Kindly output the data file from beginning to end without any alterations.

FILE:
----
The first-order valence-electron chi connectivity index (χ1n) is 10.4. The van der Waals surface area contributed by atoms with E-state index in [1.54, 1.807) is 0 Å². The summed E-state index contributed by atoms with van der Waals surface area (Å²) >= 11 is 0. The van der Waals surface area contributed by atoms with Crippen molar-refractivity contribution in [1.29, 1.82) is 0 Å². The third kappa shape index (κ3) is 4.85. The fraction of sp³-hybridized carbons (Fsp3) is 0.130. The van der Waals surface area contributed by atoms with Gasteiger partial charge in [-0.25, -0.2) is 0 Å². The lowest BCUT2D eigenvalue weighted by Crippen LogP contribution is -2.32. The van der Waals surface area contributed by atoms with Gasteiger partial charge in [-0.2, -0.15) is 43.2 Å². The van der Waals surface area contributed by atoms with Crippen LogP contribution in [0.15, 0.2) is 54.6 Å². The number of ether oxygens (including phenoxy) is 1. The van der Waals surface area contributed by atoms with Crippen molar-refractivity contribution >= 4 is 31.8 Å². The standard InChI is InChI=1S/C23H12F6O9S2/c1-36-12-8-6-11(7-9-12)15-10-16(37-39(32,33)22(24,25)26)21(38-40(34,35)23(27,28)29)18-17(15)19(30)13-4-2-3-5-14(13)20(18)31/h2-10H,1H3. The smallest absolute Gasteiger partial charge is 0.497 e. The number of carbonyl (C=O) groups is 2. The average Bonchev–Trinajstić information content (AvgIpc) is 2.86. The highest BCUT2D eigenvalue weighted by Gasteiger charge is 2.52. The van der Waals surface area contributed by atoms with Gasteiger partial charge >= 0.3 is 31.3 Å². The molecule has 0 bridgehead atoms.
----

The first-order valence-electron chi connectivity index (χ1n) is 10.4. The van der Waals surface area contributed by atoms with E-state index in [1.54, 1.807) is 0 Å². The summed E-state index contributed by atoms with van der Waals surface area (Å²) >= 11 is 0. The van der Waals surface area contributed by atoms with Crippen molar-refractivity contribution in [1.29, 1.82) is 0 Å². The third kappa shape index (κ3) is 4.85. The fraction of sp³-hybridized carbons (Fsp3) is 0.130. The van der Waals surface area contributed by atoms with Gasteiger partial charge in [-0.25, -0.2) is 0 Å². The lowest BCUT2D eigenvalue weighted by Crippen LogP contribution is -2.32. The van der Waals surface area contributed by atoms with Gasteiger partial charge in [-0.2, -0.15) is 43.2 Å². The van der Waals surface area contributed by atoms with Crippen LogP contribution in [0.15, 0.2) is 54.6 Å². The number of ether oxygens (including phenoxy) is 1. The van der Waals surface area contributed by atoms with Crippen molar-refractivity contribution >= 4 is 31.8 Å². The standard InChI is InChI=1S/C23H12F6O9S2/c1-36-12-8-6-11(7-9-12)15-10-16(37-39(32,33)22(24,25)26)21(38-40(34,35)23(27,28)29)18-17(15)19(30)13-4-2-3-5-14(13)20(18)31/h2-10H,1H3. The smallest absolute Gasteiger partial charge is 0.497 e. The number of carbonyl (C=O) groups is 2. The average Bonchev–Trinajstić information content (AvgIpc) is 2.86. The highest BCUT2D eigenvalue weighted by Gasteiger charge is 2.52. The van der Waals surface area contributed by atoms with Gasteiger partial charge >= 0.3 is 31.3 Å². The molecule has 0 bridgehead atoms.